Introduction: Tempering Chocolate Without a Machine

If you have ever seen chocolate that looks like it has dust embedded in it, it is called a bloom and it means that the chocolate maker did something wrong. It can be that they got water in the chocolate (bad juju) or that the over-heated the chocolate and didn't cool it properly. This process is called Tempering. Not to get too much in the weeds, but there are 6 different types of crystals. The beta crystals melt above 94 degrees and they are the ones you want to see because they have the snap and the shine you want.

You can melt the chocolate, pour it out on a marble slab and stir and spread it out to slow the cooling so that the beta crystals form. I have tried too many times and ended up re-melting the chocolate. A tempering machine is stupid simple, but at $200 and up, well, I am cheap.

Using this method, you will get good looking chocolate without bloom

Step 1: This Is a Little Tricky...

...but it is doable. There are a couple of guidelines to keep in mind. If the weather is damp (I am in Seattle, so it is always damp) you are going to need to be more careful. When humidity hits chocolate, it blooms and that is not good looking or tasting. If you get more water into the chocolate, it will seize and that is not good either. You will know it when you see it (above).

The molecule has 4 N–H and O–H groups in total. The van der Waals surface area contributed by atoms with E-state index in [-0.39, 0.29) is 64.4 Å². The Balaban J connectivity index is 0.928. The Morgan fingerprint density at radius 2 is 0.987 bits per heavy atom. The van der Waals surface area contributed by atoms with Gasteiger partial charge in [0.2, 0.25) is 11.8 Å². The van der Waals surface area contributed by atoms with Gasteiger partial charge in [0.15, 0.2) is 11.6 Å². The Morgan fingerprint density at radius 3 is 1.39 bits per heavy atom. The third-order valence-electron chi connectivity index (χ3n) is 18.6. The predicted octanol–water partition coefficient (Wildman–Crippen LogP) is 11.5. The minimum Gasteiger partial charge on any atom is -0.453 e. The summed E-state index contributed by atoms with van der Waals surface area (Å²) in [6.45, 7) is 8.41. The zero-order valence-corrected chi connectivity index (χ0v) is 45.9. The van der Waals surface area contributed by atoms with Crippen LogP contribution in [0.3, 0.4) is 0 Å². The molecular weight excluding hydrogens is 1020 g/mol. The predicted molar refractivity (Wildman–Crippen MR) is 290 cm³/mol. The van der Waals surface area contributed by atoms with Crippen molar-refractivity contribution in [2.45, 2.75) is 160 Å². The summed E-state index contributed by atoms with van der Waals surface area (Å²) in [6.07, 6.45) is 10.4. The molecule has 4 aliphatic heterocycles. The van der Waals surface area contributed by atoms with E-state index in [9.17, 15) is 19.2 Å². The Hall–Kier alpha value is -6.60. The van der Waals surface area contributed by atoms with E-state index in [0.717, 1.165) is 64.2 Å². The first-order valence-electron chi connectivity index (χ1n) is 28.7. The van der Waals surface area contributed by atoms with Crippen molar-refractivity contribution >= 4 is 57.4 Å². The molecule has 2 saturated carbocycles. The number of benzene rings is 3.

Step 2: Moving On

1. Measure out your chocolate and divide it into thirds.

2. Chop it up. The smaller the pieces the faster will melt.

3. Set up your double boiler. Keep in mind that the boiler part of that is in name only. You want the water in the bottom half at a bare simmer. If you have the real deal, great, but if not a small pot and a metal or glass bowl will do. Make sure that the water doesn't touch the bottom of the bowl and the the pot doesn't have a pouring spout. The spout makes a wonderful channel for the steam to burn your hand and seize your chocolate.

4. Take 2 thirds of the chocolate and put it in the double boiler (real or improvised) and melt it. You will want to leave it alone until it starts to sag and then stir it with a metal or plastic (no wood) spatula.

5 Once it melts, take it off the heat and put the liner/bowl on a towel and dry it and let it sit for a minute or so, stirring gently. If you have a thermometer (electric or laser is best) try to keep the temp above 100 degrees. If it drops below that, put it back onto the heat and repeat.

6 Add the rest of the chocolate and stir gently until it melts. There will be enough heat to melt the last third.

Step 3: Enjoy!

Now you can use this for dipping strawberries (make sure they are dry first and keep drying them as you dip, because water on the surface will make blooms in later dips), making bark (pour it out on a baking sheet lined with parchment and swirl in other things like melted caramel, melted marshmallows, melted peanut butter and nuts or dried fruit or bacon) and break it up when solidified. Anything you want.